A new leader for the National Party will be known today, but a Māori Muslim man believes one of the contenders, Judith Collins, is unfit to be the leader of the opposition.

Practicing Māori Muslim Te Rata Hikairo says Collins’ criticism of the request by a visiting Iranian delegation to not shake hands with a female MP displays a lack of cultural awareness for others.

“Kata pai au ki tēnei wahine e whakaaro ka taea e ia te arahina te āpitihana o Aotearoa me te mea kore ia e mōhio ki ngā tikanga rerekē ā iwi, ā iwi.”

Collins believes it’s a woman’s right to be mutually respected, and that the visiting delegation that came to Aotearoa last week should have known better.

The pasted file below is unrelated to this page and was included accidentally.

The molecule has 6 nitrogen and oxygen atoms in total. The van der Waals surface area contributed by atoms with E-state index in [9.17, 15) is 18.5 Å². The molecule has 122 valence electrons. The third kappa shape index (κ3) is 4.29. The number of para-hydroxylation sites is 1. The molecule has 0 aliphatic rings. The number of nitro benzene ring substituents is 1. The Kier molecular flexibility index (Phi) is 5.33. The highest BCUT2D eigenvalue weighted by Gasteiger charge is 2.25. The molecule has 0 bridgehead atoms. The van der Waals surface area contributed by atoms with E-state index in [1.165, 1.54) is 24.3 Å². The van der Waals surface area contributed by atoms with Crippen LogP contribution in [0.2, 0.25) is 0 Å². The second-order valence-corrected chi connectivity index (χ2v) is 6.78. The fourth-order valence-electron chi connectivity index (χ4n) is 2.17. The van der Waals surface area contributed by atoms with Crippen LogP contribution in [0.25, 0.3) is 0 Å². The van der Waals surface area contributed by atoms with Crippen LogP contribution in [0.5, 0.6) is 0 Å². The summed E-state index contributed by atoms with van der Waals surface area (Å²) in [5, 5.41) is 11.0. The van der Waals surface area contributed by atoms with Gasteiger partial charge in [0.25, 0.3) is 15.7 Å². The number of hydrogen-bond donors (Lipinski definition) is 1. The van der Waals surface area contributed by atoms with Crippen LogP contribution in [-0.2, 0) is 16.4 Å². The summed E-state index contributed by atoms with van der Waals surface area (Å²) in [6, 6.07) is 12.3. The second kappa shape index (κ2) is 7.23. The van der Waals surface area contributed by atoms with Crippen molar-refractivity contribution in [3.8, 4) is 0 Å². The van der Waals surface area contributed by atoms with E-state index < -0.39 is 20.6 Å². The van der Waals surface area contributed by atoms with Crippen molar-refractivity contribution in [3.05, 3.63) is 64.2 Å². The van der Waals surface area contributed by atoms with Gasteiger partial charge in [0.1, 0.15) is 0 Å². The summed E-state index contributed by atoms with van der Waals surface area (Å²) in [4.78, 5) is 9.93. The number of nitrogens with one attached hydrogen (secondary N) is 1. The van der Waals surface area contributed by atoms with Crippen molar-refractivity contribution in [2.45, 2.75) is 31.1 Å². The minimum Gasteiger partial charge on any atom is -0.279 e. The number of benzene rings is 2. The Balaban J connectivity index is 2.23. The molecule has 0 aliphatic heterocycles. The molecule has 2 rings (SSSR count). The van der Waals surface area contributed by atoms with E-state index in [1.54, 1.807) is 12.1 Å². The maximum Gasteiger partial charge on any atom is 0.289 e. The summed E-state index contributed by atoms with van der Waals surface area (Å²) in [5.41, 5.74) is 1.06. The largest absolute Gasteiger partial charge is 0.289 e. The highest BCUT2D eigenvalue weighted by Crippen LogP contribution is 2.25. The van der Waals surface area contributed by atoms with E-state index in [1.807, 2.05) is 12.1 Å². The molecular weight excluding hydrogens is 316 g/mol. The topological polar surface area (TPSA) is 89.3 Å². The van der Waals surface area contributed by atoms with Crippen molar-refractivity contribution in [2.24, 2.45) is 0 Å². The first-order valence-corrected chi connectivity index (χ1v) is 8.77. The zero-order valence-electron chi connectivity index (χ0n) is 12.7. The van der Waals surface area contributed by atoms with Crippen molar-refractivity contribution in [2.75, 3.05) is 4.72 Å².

“When people come here as diplomats or visiting MPs, I expect that they’ll want to have briefings on what’s culturally acceptable here. Refusing to shake a hand of a deputy chair of a select committee, who happens to be a woman, is, I think, going too far.”

However, Hikairo says that in Muslim custom, how males greet females is an ultimate form of respect, and Collins’ failure to take this into account deems her unfit to be in a position that engages with many different cultures.

“Ringa ki te ngākau me te piko, he momo whakamana i te wahine, koinā tā rātou ahurea. Ka whakamana au i tērā. E kore e rite tēnei wahine ki te arahi i a Nahinara, i a Aotearoa – kore rawa. Noho a Judith Collins ki tōna tūru.”

Collins’ own husband is from Samoa, and she says she believes her time as Ethnic Communities Minister shows her understanding of cultures.

“I think that all cultures need to take into account the fact that women deserve respect, just like men deserve respect, and that where cultural customs may be being used in a way that actually gives offence – even if they’re not meant to – that needs to be taken into account.”